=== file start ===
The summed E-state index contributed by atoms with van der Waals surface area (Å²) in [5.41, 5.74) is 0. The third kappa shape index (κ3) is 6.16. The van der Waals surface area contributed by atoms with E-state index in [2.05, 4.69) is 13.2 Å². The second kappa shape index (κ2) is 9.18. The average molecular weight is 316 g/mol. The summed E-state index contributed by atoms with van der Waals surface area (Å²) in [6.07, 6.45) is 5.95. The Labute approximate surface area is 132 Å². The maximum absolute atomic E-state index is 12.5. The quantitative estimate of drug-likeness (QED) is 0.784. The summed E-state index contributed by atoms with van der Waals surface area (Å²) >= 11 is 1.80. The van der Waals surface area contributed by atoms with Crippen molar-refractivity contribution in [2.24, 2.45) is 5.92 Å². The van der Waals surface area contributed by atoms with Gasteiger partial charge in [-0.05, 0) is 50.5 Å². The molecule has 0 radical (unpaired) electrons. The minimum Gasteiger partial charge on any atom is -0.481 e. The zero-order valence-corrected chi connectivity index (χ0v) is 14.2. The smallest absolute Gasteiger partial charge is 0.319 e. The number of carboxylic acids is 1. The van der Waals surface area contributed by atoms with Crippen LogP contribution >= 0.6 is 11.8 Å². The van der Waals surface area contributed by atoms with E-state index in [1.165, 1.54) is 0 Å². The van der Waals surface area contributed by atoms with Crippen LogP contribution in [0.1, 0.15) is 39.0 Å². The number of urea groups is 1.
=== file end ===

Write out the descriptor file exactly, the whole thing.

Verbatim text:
The summed E-state index contributed by atoms with van der Waals surface area (Å²) in [5.41, 5.74) is 0. The third kappa shape index (κ3) is 6.16. The van der Waals surface area contributed by atoms with E-state index in [2.05, 4.69) is 13.2 Å². The second kappa shape index (κ2) is 9.18. The average molecular weight is 316 g/mol. The summed E-state index contributed by atoms with van der Waals surface area (Å²) in [6.07, 6.45) is 5.95. The Labute approximate surface area is 132 Å². The maximum absolute atomic E-state index is 12.5. The quantitative estimate of drug-likeness (QED) is 0.784. The summed E-state index contributed by atoms with van der Waals surface area (Å²) >= 11 is 1.80. The van der Waals surface area contributed by atoms with Crippen molar-refractivity contribution in [2.24, 2.45) is 5.92 Å². The van der Waals surface area contributed by atoms with Gasteiger partial charge in [-0.05, 0) is 50.5 Å². The molecule has 0 radical (unpaired) electrons. The minimum Gasteiger partial charge on any atom is -0.481 e. The zero-order valence-corrected chi connectivity index (χ0v) is 14.2. The smallest absolute Gasteiger partial charge is 0.319 e. The number of carboxylic acids is 1. The van der Waals surface area contributed by atoms with Crippen LogP contribution >= 0.6 is 11.8 Å². The van der Waals surface area contributed by atoms with E-state index in [1.165, 1.54) is 0 Å². The van der Waals surface area contributed by atoms with Crippen LogP contribution in [0.1, 0.15) is 39.0 Å². The number of urea groups is 1.